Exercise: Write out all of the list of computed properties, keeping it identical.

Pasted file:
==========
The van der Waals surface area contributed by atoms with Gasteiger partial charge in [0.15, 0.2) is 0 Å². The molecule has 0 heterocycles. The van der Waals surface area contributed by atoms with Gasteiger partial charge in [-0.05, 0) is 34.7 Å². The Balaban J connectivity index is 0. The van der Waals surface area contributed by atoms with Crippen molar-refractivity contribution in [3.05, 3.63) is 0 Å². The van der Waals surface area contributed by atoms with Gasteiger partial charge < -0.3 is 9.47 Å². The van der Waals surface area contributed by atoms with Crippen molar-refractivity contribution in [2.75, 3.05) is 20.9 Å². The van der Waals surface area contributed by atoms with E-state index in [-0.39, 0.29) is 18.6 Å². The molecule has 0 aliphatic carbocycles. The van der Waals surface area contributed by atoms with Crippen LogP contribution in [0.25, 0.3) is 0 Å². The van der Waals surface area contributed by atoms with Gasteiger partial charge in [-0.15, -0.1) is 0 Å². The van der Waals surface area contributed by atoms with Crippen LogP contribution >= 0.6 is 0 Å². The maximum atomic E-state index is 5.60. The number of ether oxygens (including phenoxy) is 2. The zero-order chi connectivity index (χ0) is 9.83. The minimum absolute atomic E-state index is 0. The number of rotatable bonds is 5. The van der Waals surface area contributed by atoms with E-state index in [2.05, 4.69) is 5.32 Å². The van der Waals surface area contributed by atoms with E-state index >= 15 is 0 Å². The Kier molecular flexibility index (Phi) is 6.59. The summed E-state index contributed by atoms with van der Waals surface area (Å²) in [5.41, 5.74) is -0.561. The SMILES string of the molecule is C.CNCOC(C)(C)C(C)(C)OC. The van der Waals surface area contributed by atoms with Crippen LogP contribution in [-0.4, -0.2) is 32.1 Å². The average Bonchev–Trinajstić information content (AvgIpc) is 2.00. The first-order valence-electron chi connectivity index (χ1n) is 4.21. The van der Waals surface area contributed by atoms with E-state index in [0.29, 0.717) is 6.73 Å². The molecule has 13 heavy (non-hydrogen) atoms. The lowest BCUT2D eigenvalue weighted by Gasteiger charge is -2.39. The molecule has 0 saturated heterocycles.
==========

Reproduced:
The van der Waals surface area contributed by atoms with Gasteiger partial charge in [0.15, 0.2) is 0 Å². The molecule has 0 heterocycles. The van der Waals surface area contributed by atoms with Gasteiger partial charge in [-0.05, 0) is 34.7 Å². The Balaban J connectivity index is 0. The van der Waals surface area contributed by atoms with Crippen molar-refractivity contribution in [3.05, 3.63) is 0 Å². The van der Waals surface area contributed by atoms with Gasteiger partial charge < -0.3 is 9.47 Å². The van der Waals surface area contributed by atoms with Crippen molar-refractivity contribution in [2.75, 3.05) is 20.9 Å². The van der Waals surface area contributed by atoms with E-state index in [-0.39, 0.29) is 18.6 Å². The molecule has 0 aliphatic carbocycles. The van der Waals surface area contributed by atoms with Crippen LogP contribution in [0.25, 0.3) is 0 Å². The van der Waals surface area contributed by atoms with Gasteiger partial charge in [-0.15, -0.1) is 0 Å². The van der Waals surface area contributed by atoms with Crippen LogP contribution >= 0.6 is 0 Å². The maximum atomic E-state index is 5.60. The number of ether oxygens (including phenoxy) is 2. The zero-order chi connectivity index (χ0) is 9.83. The minimum absolute atomic E-state index is 0. The number of rotatable bonds is 5. The van der Waals surface area contributed by atoms with E-state index in [2.05, 4.69) is 5.32 Å². The van der Waals surface area contributed by atoms with E-state index >= 15 is 0 Å². The Kier molecular flexibility index (Phi) is 6.59. The summed E-state index contributed by atoms with van der Waals surface area (Å²) in [5.41, 5.74) is -0.561. The SMILES string of the molecule is C.CNCOC(C)(C)C(C)(C)OC. The van der Waals surface area contributed by atoms with Crippen LogP contribution in [-0.4, -0.2) is 32.1 Å². The average Bonchev–Trinajstić information content (AvgIpc) is 2.00. The first-order valence-electron chi connectivity index (χ1n) is 4.21. The van der Waals surface area contributed by atoms with E-state index in [0.29, 0.717) is 6.73 Å². The molecule has 13 heavy (non-hydrogen) atoms. The lowest BCUT2D eigenvalue weighted by Gasteiger charge is -2.39. The molecule has 0 saturated heterocycles.